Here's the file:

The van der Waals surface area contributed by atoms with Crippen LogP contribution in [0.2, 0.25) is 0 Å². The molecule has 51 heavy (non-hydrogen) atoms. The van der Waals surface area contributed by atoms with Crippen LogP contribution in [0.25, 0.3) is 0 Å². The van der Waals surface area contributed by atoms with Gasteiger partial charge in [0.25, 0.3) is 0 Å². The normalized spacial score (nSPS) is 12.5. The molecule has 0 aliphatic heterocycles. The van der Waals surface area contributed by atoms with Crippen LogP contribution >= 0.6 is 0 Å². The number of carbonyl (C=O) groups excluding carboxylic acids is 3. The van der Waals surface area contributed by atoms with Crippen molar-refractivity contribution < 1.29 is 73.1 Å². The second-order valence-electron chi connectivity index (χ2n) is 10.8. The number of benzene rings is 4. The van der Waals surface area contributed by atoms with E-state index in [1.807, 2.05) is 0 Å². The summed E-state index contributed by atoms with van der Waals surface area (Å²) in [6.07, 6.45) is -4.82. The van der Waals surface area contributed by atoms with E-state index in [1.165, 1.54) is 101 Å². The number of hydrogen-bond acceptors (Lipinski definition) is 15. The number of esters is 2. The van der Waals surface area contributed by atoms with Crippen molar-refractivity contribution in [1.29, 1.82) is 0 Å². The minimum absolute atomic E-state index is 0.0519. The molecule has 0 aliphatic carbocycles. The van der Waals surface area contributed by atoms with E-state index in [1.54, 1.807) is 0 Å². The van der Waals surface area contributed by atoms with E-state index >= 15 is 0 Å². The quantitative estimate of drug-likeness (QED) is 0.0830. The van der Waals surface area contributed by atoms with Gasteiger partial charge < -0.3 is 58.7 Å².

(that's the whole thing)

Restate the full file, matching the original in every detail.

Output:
The van der Waals surface area contributed by atoms with Crippen LogP contribution in [0.2, 0.25) is 0 Å². The molecule has 51 heavy (non-hydrogen) atoms. The van der Waals surface area contributed by atoms with Crippen LogP contribution in [0.25, 0.3) is 0 Å². The van der Waals surface area contributed by atoms with Gasteiger partial charge in [0.25, 0.3) is 0 Å². The normalized spacial score (nSPS) is 12.5. The molecule has 0 aliphatic heterocycles. The van der Waals surface area contributed by atoms with Crippen LogP contribution >= 0.6 is 0 Å². The number of carbonyl (C=O) groups excluding carboxylic acids is 3. The van der Waals surface area contributed by atoms with Crippen molar-refractivity contribution < 1.29 is 73.1 Å². The second-order valence-electron chi connectivity index (χ2n) is 10.8. The number of benzene rings is 4. The van der Waals surface area contributed by atoms with E-state index in [1.807, 2.05) is 0 Å². The summed E-state index contributed by atoms with van der Waals surface area (Å²) in [6.07, 6.45) is -4.82. The van der Waals surface area contributed by atoms with E-state index in [1.165, 1.54) is 101 Å². The number of hydrogen-bond acceptors (Lipinski definition) is 15. The number of esters is 2. The van der Waals surface area contributed by atoms with Crippen molar-refractivity contribution in [1.29, 1.82) is 0 Å². The minimum absolute atomic E-state index is 0.0519. The molecule has 0 aliphatic carbocycles. The van der Waals surface area contributed by atoms with E-state index in [1.54, 1.807) is 0 Å². The van der Waals surface area contributed by atoms with E-state index >= 15 is 0 Å². The quantitative estimate of drug-likeness (QED) is 0.0830. The van der Waals surface area contributed by atoms with Gasteiger partial charge < -0.3 is 58.7 Å².